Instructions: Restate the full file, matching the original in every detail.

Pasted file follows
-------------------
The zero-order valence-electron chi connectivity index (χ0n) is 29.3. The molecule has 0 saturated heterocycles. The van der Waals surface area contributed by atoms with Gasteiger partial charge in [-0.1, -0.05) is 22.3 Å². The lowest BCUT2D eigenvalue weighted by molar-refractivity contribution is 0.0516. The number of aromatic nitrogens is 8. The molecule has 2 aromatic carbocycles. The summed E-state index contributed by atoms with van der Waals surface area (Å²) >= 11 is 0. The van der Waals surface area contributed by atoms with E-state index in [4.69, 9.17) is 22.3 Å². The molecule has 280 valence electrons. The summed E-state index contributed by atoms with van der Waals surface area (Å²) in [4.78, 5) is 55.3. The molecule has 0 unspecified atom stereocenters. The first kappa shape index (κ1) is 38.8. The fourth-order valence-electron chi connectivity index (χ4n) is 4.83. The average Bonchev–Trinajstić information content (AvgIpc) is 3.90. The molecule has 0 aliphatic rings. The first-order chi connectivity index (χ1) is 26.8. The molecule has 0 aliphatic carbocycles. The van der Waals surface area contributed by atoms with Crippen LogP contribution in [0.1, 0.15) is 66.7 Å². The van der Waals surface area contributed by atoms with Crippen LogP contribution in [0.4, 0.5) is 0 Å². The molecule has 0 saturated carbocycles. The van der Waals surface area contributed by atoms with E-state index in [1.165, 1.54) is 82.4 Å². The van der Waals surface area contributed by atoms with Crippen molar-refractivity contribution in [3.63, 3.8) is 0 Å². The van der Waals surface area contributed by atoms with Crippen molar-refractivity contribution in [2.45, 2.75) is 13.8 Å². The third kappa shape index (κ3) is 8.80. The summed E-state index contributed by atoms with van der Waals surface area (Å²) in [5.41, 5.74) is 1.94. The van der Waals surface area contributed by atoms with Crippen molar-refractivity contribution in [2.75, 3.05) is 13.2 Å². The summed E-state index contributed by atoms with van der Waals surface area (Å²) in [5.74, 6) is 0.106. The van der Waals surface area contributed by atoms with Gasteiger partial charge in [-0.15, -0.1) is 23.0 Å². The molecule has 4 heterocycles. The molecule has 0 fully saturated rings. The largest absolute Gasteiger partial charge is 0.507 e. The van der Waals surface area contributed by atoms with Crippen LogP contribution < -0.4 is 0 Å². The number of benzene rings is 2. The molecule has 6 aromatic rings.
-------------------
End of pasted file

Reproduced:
The zero-order valence-electron chi connectivity index (χ0n) is 29.3. The molecule has 0 saturated heterocycles. The van der Waals surface area contributed by atoms with Gasteiger partial charge in [-0.1, -0.05) is 22.3 Å². The lowest BCUT2D eigenvalue weighted by molar-refractivity contribution is 0.0516. The number of aromatic nitrogens is 8. The molecule has 2 aromatic carbocycles. The summed E-state index contributed by atoms with van der Waals surface area (Å²) >= 11 is 0. The van der Waals surface area contributed by atoms with E-state index in [4.69, 9.17) is 22.3 Å². The molecule has 280 valence electrons. The summed E-state index contributed by atoms with van der Waals surface area (Å²) in [4.78, 5) is 55.3. The molecule has 0 unspecified atom stereocenters. The first kappa shape index (κ1) is 38.8. The fourth-order valence-electron chi connectivity index (χ4n) is 4.83. The average Bonchev–Trinajstić information content (AvgIpc) is 3.90. The molecule has 0 aliphatic rings. The first-order chi connectivity index (χ1) is 26.8. The molecule has 0 aliphatic carbocycles. The van der Waals surface area contributed by atoms with Crippen LogP contribution in [0.1, 0.15) is 66.7 Å². The van der Waals surface area contributed by atoms with Crippen LogP contribution in [0.4, 0.5) is 0 Å². The molecule has 0 saturated carbocycles. The van der Waals surface area contributed by atoms with E-state index in [1.165, 1.54) is 82.4 Å². The van der Waals surface area contributed by atoms with Crippen molar-refractivity contribution in [3.63, 3.8) is 0 Å². The van der Waals surface area contributed by atoms with Crippen molar-refractivity contribution in [2.45, 2.75) is 13.8 Å². The third kappa shape index (κ3) is 8.80. The summed E-state index contributed by atoms with van der Waals surface area (Å²) in [5.41, 5.74) is 1.94. The van der Waals surface area contributed by atoms with Crippen molar-refractivity contribution in [2.75, 3.05) is 13.2 Å². The summed E-state index contributed by atoms with van der Waals surface area (Å²) in [5.74, 6) is 0.106. The van der Waals surface area contributed by atoms with Gasteiger partial charge in [-0.15, -0.1) is 23.0 Å². The molecule has 4 heterocycles. The molecule has 0 fully saturated rings. The largest absolute Gasteiger partial charge is 0.507 e. The van der Waals surface area contributed by atoms with Crippen LogP contribution < -0.4 is 0 Å². The number of benzene rings is 2. The molecule has 6 aromatic rings.